Why might you not want the default exception handler?

As one ex­am­ple, you might have some ver­ti­cles run­ning whose job it is to mon­i­tor other ver­ti­cles, and if some­thing ap­pears to go wrong with them, un­de­ploy and restart them, a fre­quent pat­tern in an actor-​ or microservices-​ style archic­tec­ture. So one op­tion could be that when a su­per­vised ver­ti­cle en­coun­ters an un­re­cov­er­able error, it could sim­ply no­tify its su­per­vi­sor that it has gone wrong via an event­bus mes­sage, and its su­per­vi­sor could then un­de­ploy and re­de­ploy (and after a num­ber of fail­ures in rapid suc­ces­sion pos­si­bly give up hope or es­ca­late to its own su­per­vi­sor.

Going off-context and getting back onto a particular context

There are sev­eral rea­sons why you might ex­e­cute code off-​context and then want to op­er­ate back on a vert.x con­text when com­plete. I’ll out­line a cou­ple of sce­nar­ios below

Running code on a separate thread

Firstly you might be using an asyn­chro­nous dri­ver which is en­tirely vertx-​unaware. Its code will run on non-​eventloop threads but it’s pos­si­ble you may then want to use the re­sults of that code to up­date in­for­ma­tion within your ver­ti­cle. If you don’t get back onto the cor­rect con­text, you can’t make any guar­an­tees about thread-​safety, so your sub­se­quent pro­cess­ing needs to be run back on the cor­rect event­loop thread.

Using asynchronous Java 8 APIs

APIs such as Com­pletable­Fu­ture are context-​unaware. In one ex­am­ple, I cre­ated an al­ready com­pleted fu­ture on the vert.x event loop in a test. I then at­tached sub­se­quent pro­cess­ing to it via then run:

public class ImmediateCompletionTest {
    public final RunTestOnContext rule = new RunTestOnContext();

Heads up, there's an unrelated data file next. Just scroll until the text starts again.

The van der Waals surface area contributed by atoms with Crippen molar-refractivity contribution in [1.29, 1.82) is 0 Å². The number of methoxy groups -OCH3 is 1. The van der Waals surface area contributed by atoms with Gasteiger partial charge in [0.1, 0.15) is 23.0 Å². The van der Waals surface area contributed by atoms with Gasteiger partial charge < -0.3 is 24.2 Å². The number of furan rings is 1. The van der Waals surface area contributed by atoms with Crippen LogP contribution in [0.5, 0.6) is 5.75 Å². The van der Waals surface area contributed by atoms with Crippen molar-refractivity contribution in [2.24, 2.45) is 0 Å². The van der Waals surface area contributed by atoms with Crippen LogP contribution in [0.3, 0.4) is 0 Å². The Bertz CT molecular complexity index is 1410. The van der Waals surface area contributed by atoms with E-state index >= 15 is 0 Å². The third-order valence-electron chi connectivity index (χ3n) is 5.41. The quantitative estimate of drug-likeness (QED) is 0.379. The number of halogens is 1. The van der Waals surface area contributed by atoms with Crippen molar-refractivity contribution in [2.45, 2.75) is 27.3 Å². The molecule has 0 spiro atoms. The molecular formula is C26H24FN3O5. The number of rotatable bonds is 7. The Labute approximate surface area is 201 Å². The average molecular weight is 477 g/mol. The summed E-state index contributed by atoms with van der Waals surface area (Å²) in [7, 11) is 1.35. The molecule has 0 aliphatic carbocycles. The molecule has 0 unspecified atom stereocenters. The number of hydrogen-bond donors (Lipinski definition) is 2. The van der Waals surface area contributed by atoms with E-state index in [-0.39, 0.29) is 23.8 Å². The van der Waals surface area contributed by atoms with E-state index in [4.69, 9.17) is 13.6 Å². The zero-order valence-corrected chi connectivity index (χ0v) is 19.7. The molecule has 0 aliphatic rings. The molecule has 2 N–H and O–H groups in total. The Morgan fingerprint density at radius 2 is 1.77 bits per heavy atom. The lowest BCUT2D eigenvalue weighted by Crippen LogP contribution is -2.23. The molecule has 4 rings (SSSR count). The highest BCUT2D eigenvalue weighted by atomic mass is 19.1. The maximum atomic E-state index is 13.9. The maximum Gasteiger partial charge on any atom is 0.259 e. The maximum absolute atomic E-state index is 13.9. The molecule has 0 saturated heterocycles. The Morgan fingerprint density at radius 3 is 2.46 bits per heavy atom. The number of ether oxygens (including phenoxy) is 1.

public void testImmediateCompletion(TestContext context) {

        final Async async = context.async();
        final Vertx vertx = rule.vertx();
        final CompletableFuture<Integer> toComplete = new CompletableFuture<>();
        // delay future completion by 500 ms
        final String threadName = Thread.currentThread().getName();
        toComplete.thenRun(() -> {
            assertThat(Thread.currentThread().getName(), is(threadName));

Naively one might ex­pect this to au­to­mat­i­cally run on the con­text, since it hasn’t left the event­loop thread on which the fu­ture was com­pleted, and in­deed it’s prov­able that it is on the cor­rect thread. How­ever, it will not be on the cor­rect con­text. This would mean that it wouldn’t, for ex­am­ple, in­voke any mod­i­fied ex­cep­tion han­dler at­tached to the con­text.

Getting back on context

For­tu­nately, once we’ve left the con­text, it’s quite straight­for­ward to re­turn to it. Prior to de­f­i­n­i­tion of the code block within then­Run, we can use Vertx.cur­rent­Con­text() or vertx.getOr­Cre­ate­Con­text() to get a han­dle to the con­text on which our event­loop code is run­ning, We can then ex­e­cute the code block in­side a call to Con­text::runOn­Con­text, sim­i­lar to

final Context currentContext = vertx.getOrCreateContext();
toComplete.thenRun(() -> {
        currentContext.runOnContext(v -> {
        assertThat(Thread.currentThread().getName(), is(threadName));

While get­ting back onto the cor­rect con­text may not be crit­i­cal if you have re­mained on the event loop thread through­out, it is crit­i­cal if you are going to in­voke sub­se­quent vert.x han­dlers, up­date ver­ti­cle state or any­thing sim­i­lar, so it’s a sen­si­ble gen­eral ap­proach.

Further Reading

The vert.x team them­selves offer an ex­cel­lent blog about the Vert.x event­loop, with ex­cel­lent ma­te­r­ial on the con­text, on Github.


Thanks very much to the vert.x core team for their clear github pages on the event­loop, and also to Alexan­der Lehmann for his an­swers to my stu­pid and naive ques­tions on the Vert.x google group.